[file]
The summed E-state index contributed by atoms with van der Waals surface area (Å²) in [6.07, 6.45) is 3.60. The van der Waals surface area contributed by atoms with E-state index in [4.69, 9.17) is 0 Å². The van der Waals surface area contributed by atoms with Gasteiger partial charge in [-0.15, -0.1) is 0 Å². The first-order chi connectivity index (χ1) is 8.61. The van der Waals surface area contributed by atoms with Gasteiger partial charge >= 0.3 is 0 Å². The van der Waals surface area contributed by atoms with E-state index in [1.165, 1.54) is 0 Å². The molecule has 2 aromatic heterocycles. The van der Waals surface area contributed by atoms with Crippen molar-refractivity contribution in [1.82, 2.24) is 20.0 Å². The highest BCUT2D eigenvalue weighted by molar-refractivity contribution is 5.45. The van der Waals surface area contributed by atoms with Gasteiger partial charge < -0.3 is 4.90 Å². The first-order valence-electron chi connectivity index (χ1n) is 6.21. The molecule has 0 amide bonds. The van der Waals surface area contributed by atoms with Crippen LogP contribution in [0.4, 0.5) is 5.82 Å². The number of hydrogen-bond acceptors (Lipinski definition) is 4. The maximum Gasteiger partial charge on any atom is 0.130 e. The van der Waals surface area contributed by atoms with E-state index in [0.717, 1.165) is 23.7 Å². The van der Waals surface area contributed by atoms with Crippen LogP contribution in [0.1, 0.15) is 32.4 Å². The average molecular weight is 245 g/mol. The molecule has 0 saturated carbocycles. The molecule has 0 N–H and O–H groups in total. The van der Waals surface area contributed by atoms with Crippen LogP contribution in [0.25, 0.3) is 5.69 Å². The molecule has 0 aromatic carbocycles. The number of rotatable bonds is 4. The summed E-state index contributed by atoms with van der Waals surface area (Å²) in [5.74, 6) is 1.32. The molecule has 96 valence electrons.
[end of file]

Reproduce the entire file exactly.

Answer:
The summed E-state index contributed by atoms with van der Waals surface area (Å²) in [6.07, 6.45) is 3.60. The van der Waals surface area contributed by atoms with E-state index in [4.69, 9.17) is 0 Å². The van der Waals surface area contributed by atoms with Gasteiger partial charge in [-0.15, -0.1) is 0 Å². The first-order chi connectivity index (χ1) is 8.61. The van der Waals surface area contributed by atoms with Gasteiger partial charge >= 0.3 is 0 Å². The van der Waals surface area contributed by atoms with E-state index in [1.165, 1.54) is 0 Å². The molecule has 2 aromatic heterocycles. The van der Waals surface area contributed by atoms with Crippen molar-refractivity contribution in [1.82, 2.24) is 20.0 Å². The highest BCUT2D eigenvalue weighted by molar-refractivity contribution is 5.45. The van der Waals surface area contributed by atoms with Gasteiger partial charge < -0.3 is 4.90 Å². The first-order valence-electron chi connectivity index (χ1n) is 6.21. The molecule has 0 amide bonds. The van der Waals surface area contributed by atoms with Crippen LogP contribution in [0.4, 0.5) is 5.82 Å². The number of hydrogen-bond acceptors (Lipinski definition) is 4. The maximum Gasteiger partial charge on any atom is 0.130 e. The van der Waals surface area contributed by atoms with E-state index in [0.717, 1.165) is 23.7 Å². The van der Waals surface area contributed by atoms with Crippen LogP contribution in [0.1, 0.15) is 32.4 Å². The average molecular weight is 245 g/mol. The molecule has 0 saturated carbocycles. The molecule has 0 N–H and O–H groups in total. The van der Waals surface area contributed by atoms with Crippen LogP contribution in [0.25, 0.3) is 5.69 Å². The molecule has 0 aromatic carbocycles. The number of rotatable bonds is 4. The summed E-state index contributed by atoms with van der Waals surface area (Å²) in [5.74, 6) is 1.32. The molecule has 96 valence electrons.